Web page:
Analysis: Can South Africa Become a Model for Developing Nations Ditching Coal?

Steam rises at sunrise from the Lethabo Power Station, a coal-fired power station owned by state power utility ESKOM near Sasolburg, South Africa, March 2, 2016. (Siphiwe Sibeko/Reuters)
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DURBAN (Thomson Reuters Foundation) — To understand why South Africa is the continent’s biggest greenhouse gas emitter, look to the vast coal-fired power stations that dot the plains of Mpumalanga province.

Mpumalanga has eight coal plants within a 100-km radius and recent research showed it was the world’s second-biggest sulphur dioxide emissions hotspot. Environmentalists have documented thousands of cases of pollution-related illness.

But as Africa’s No. 2 economy seeks to break its near-total coal dependence, climate experts say Mpumalanga could serve as a test case for developing nations seeking to cut emissions while also benefitting their people — a so-called just transition.

“Mpumalanga province is one of the most famous regions in the climate world right now,” said Gaylor Montmasson-Clair, a senior economist at Trade & Industrial Policy Strategies (TIPS), a Pretoria-based economic think-tank.

“South Africa is one of the first Global South countries to go through this transition … if they get it right, it shows the world it can be done,” Montmasson-Clair told the Thomson Reuters Foundation by phone.

With global pressure for action mounting ahead of U.N. climate talks in November, a delegation from rich nations was due in South Africa this week to discuss ways to help the government move away from coal, the most polluting fossil fuel.

Swiftly ending the use of coal is seen as crucial to meeting an international goal to cap global warming at well below 2 degrees Celsius, to avoid worsening climate threats such as harsher floods, wildfires and droughts.

Africa’s most industrialised nation uses coal for more than 80% of its power, making it one of the world’s top 20 carbon dioxide emitters — but even so it regularly rolls out power cuts to protect the struggling national grid from collapse.

Tackled Together

Pivoting to cleaner energy such as wind and solar could help keep the lights on and fight global heating while also tackling unemployment in coal areas like Mpumalanga, where nearly half of residents is jobless, experts said.

But policies to create jobs and help miners retrain are seen as vital to the success of countries’ efforts to switch away from coal.

“We appreciate climate change is a problem, but people are dying of hunger today. We don’t want to condemn more to a death sentence through job loss,” said Sizwe Pamla, a spokesperson for South Africa’s COSATU trade union federation.

“We understand that change is going to happen, it is necessary, but it has to be managed change. A just transition will take time, policies and proper planning,” Pamla said.

A decade ago, South Africa launched a procurement programme for renewable energy produced by independent power producers (IPPs), which aimed to boost communities near the projects.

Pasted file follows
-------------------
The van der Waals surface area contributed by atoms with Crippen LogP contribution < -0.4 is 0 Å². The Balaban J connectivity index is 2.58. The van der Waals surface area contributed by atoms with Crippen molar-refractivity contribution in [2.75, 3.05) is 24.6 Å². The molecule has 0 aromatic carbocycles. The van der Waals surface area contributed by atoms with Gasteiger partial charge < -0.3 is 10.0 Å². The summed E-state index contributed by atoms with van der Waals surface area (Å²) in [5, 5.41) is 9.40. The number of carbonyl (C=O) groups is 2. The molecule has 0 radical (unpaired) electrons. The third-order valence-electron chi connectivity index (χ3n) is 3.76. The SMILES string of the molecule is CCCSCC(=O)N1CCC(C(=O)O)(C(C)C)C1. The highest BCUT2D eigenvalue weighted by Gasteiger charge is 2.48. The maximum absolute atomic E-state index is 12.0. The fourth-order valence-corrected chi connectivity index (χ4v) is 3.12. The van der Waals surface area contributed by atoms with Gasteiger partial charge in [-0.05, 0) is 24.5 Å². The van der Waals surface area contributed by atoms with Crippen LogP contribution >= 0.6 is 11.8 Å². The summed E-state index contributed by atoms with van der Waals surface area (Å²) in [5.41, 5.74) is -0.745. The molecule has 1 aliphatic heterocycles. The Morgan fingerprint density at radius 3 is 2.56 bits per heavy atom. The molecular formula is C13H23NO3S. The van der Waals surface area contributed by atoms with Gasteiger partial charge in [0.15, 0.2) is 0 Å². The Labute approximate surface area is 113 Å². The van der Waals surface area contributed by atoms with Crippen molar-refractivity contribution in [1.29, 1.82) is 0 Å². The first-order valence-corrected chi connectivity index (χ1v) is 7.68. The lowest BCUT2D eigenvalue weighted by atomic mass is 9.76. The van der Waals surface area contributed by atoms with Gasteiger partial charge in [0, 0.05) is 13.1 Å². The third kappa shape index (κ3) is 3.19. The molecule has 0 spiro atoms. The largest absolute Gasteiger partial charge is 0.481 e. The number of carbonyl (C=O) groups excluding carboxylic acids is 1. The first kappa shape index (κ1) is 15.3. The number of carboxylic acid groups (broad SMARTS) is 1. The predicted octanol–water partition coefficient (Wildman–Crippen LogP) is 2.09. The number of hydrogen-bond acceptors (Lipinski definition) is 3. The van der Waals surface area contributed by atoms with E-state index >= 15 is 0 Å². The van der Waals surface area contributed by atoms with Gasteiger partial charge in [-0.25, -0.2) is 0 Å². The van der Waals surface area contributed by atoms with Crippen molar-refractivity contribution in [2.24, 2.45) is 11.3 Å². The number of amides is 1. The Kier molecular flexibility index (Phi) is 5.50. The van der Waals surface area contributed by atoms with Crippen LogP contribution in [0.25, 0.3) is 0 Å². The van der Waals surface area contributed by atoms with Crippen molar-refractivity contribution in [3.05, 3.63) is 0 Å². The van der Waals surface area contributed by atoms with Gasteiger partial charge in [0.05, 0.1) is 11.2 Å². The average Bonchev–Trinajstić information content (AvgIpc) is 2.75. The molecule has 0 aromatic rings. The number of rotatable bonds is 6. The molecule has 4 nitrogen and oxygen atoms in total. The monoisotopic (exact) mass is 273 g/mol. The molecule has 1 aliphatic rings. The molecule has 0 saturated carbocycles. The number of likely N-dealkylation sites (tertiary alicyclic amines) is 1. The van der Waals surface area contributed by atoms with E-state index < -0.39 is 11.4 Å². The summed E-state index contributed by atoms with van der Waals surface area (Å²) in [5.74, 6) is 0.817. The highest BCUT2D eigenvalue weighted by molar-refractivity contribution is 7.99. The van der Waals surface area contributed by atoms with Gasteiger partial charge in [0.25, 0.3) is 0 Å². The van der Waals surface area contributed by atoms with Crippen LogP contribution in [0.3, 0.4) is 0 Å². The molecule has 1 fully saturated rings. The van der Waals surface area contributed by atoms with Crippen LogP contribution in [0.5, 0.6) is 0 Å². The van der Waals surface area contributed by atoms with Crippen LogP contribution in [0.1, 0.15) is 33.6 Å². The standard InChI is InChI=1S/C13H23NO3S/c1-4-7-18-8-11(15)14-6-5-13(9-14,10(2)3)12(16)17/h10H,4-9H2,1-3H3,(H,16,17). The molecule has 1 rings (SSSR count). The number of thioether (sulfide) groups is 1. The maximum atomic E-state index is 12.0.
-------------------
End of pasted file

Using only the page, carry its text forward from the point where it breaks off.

Despite some management failings, climate researchers said the initiative could serve as a blueprint for a broader “just transition”.

Just or Unjust?

Last week, South Africa’s cabinet adopted a more ambitious emissions reduction target for 2030 to align its carbon-cutting commitments more closely with the Paris Agreement.

To reach its new target, the government would have to revise its current energy plan and remove some new coal and gas projects, experts said.

Eskom — the state energy provider — has pitched a $10 billion bid to global lenders to advance efforts to shut down the majority of its coal-fired plants by 2050 and embrace clean energy.

“It won’t be easy, but Eskom has made a 180-degree shift in the right direction,” said Montmasson-Clair.

Pressure to find new cleaner power sources is also being applied by the country’s biggest banks, some of which have backed away from funding new coal-fired plants and mines.

But despite excitement among climate experts about coal’s potential demise, government plans to add other fossil fuels such as natural gas in the years ahead to cushion the transition also need a rethink, environmentalists say.

“No one is disputing fact that in the short term there is a role for gas to play. The problem is once you open the door, are you able to close it? It’s a risk,” said Jesse Burton, a senior associate at E3G, a European climate change think-tank.

Scientists say the use of all fossil fuels should be halted quickly to prevent runaway climate change.

In Mpumalanga, activist Given Zulu from the Khuthala Environmental Care Group, also an informal miner working to rehabilitate mines, said phasing out coal will work if it is done with proper community consultation.

“The people dependent on coal for jobs are also those whose health and safety have been damaged by the coal industry … they are the ones who need to be prioritised as the country turns towards green energy,” said Zulu.

Learning lessons from previous climate initiatives — in South Africa and beyond — will be vital in tracing a path that cuts emissions and benefits local economies, said Montmasson-Clair.

“The question is not whether South Africa will transition or not transition — this is part of a global trend driven by larger dynamics. The question is whether it will be just or unjust.”

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